The document "Same-Sex Relationships in the Life of the Church" is now posted here. As the preface notes, "this project was commissioned in the spring of 2008 by the House of Bishops of the Episcopal Church, to be overseen by the Theology Committee." The postscript to the document written by the Theology Committee of the House of Bishops expresses gratitude for the work of the report, noting however that "their work is for study and reflection and does not constitute a position paper of the Theology Committee" (p.86).
The document contains statements by two parties or affinity groups offering two different interpretations of creedal faithfulness as the editor's foreward notes (iv): the traditionalists write on Same-Sex Marriage and Anglican Theology while the liberals write on a Theology of Marriage Including Same-Sex Couples. Each affinity group then responds to the work of the other group and the editor offers an epilogue.
I rejoice that our work is now available for all to read.
When the document was presented to the House of Bishops on March 20, 2010, Willis Jenkins gave this introduction (posted here with his permission). Grant LeMarquand also gave an introduction. Willis Jenkins' introduction helps to counter two blogosphere misperceptions to our work so far: nothing new and no points of agreement.
It should seem odd to you to have the argument for blessing same-sex marriage represented by a man married to a woman, here in a house of mostly the same. The four of us who wrote the expansionist argument, two women and two men, are all married, two in other-sex marriages and two in same-sex marriages. However, not all were comfortable coming before this house with the meaning of their marriage on the line. I acknowledge that in order to remind you of the frame of our argument. We do not plead for inclusion in marriage on the basis of rights, nor do we claim liberty for marriage on the basis of justice. Instead we show how all our marriages make sense within the church’s prayers and its proclamation of the gospel. Reading scripture in recognition of gifts of the Spirit evident in same- and other-sex couples, we present ourselves within the frame of an analogous debate: that of the earliest church wrestling with the question of Gentile inclusion. By offering this frame of argument, those in same-sex marriages allow themselves and their relationships to become vulnerable to “our” interpretation. Our response, I contend, should be similar to how Peter, James, and Paul responded: by giving witness to gifts of the Spirit among these couples and making a way forward that respects tradition.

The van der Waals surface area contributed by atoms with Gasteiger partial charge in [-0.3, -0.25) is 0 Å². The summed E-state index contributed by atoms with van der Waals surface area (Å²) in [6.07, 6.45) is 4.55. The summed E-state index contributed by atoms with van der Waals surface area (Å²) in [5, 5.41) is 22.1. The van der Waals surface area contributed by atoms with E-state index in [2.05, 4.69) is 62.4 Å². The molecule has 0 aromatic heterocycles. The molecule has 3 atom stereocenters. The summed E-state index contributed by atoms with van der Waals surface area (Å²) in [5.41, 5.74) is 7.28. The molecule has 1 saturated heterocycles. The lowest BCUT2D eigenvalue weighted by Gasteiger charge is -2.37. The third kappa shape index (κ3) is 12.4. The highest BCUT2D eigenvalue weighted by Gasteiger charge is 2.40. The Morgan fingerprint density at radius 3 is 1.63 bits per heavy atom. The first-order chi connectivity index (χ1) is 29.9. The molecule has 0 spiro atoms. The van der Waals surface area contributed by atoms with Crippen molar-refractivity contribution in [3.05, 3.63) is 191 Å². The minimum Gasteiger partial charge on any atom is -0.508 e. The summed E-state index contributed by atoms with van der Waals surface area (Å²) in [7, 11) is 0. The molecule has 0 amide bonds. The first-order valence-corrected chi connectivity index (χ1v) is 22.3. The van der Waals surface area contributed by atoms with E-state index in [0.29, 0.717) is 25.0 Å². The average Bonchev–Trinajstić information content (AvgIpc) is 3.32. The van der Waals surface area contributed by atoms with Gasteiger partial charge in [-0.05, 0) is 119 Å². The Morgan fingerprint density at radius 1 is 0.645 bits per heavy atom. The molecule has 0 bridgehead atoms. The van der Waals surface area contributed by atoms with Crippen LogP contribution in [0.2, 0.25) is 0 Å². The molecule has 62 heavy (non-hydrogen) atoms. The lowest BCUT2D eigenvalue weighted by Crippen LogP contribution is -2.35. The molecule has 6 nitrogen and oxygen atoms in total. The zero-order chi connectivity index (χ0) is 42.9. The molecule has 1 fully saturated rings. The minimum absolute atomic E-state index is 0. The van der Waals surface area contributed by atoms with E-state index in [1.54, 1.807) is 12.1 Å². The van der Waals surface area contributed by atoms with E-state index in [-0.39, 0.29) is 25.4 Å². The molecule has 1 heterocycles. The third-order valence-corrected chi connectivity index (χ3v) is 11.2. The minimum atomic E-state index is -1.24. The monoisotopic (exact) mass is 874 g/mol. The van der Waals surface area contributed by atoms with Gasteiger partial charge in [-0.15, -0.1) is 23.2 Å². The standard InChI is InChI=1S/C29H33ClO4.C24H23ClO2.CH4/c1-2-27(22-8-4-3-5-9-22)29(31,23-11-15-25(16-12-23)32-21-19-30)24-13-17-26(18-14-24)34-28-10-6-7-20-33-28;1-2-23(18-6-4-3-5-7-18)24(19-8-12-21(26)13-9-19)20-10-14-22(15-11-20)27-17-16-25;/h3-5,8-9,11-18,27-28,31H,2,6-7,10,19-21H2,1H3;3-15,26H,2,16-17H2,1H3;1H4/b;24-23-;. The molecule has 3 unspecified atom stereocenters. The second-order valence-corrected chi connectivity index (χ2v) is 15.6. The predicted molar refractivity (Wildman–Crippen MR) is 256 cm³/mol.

The basic argument for expanding marriage is laid out in the preface to our document: marriage is a discipline and a means of grace. Same-sex couples need that discipline and grace no less than other-sex couples. They, like other-sex couples, should not be discouraged from committing their lives to each other nor from giving their commitments to the church. The church is free to bless those couples who present themselves as fit for Christian marriage by their readiness to enter a covenant of self-offering and of witness to Christ’s love for the world.
That argument would be simple and the liturgical amendments minor – a matter of altering a few pronouns – were it not for the deep suspicion that it meets across the church, especially beyond our province. Listening to criticism that the Episcopal Church has not answered that suspicion with a coherent theology of marriage, we have elaborated how same-sex marriage fits within a faithful pattern of Christian life, how it harmonizes with orthodox theology, and how it makes sense within scripture. Our way of illustrating that fit does not require theological defeat of traditionalists, does not impose cultural change, does not rely on American power. To answer worries that we would demean other-sex marriage, we make painstaking clear how our proposal reclaims and affirms the deepest meaning of marriage. We reaffirm procreation as a purpose of marriage, and the welcoming of children as a gift proper to it. We reaffirm the unitive purpose of marriage, and chastity as a gift proper to it.